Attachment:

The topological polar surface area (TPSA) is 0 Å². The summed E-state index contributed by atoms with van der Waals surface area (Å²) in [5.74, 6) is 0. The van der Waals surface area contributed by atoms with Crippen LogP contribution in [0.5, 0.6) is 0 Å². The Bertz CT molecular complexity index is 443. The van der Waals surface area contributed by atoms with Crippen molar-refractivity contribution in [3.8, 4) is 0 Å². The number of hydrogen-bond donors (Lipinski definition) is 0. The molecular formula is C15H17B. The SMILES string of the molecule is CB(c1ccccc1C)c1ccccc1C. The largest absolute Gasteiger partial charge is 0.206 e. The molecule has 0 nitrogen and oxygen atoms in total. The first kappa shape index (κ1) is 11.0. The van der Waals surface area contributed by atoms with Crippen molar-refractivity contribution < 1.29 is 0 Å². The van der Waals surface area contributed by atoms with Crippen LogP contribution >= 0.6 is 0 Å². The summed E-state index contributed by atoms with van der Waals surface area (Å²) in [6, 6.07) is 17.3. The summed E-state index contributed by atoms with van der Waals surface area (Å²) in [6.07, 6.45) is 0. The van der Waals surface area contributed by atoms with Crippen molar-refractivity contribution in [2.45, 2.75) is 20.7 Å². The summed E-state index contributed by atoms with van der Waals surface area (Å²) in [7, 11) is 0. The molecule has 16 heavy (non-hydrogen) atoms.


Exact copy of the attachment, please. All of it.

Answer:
The topological polar surface area (TPSA) is 0 Å². The summed E-state index contributed by atoms with van der Waals surface area (Å²) in [5.74, 6) is 0. The van der Waals surface area contributed by atoms with Crippen LogP contribution in [0.5, 0.6) is 0 Å². The Bertz CT molecular complexity index is 443. The van der Waals surface area contributed by atoms with Crippen molar-refractivity contribution in [3.8, 4) is 0 Å². The number of hydrogen-bond donors (Lipinski definition) is 0. The molecular formula is C15H17B. The SMILES string of the molecule is CB(c1ccccc1C)c1ccccc1C. The largest absolute Gasteiger partial charge is 0.206 e. The molecule has 0 nitrogen and oxygen atoms in total. The first kappa shape index (κ1) is 11.0. The van der Waals surface area contributed by atoms with Crippen molar-refractivity contribution < 1.29 is 0 Å². The van der Waals surface area contributed by atoms with Crippen LogP contribution >= 0.6 is 0 Å². The summed E-state index contributed by atoms with van der Waals surface area (Å²) in [6, 6.07) is 17.3. The summed E-state index contributed by atoms with van der Waals surface area (Å²) in [6.07, 6.45) is 0. The van der Waals surface area contributed by atoms with Crippen molar-refractivity contribution in [2.45, 2.75) is 20.7 Å². The summed E-state index contributed by atoms with van der Waals surface area (Å²) in [7, 11) is 0. The molecule has 16 heavy (non-hydrogen) atoms.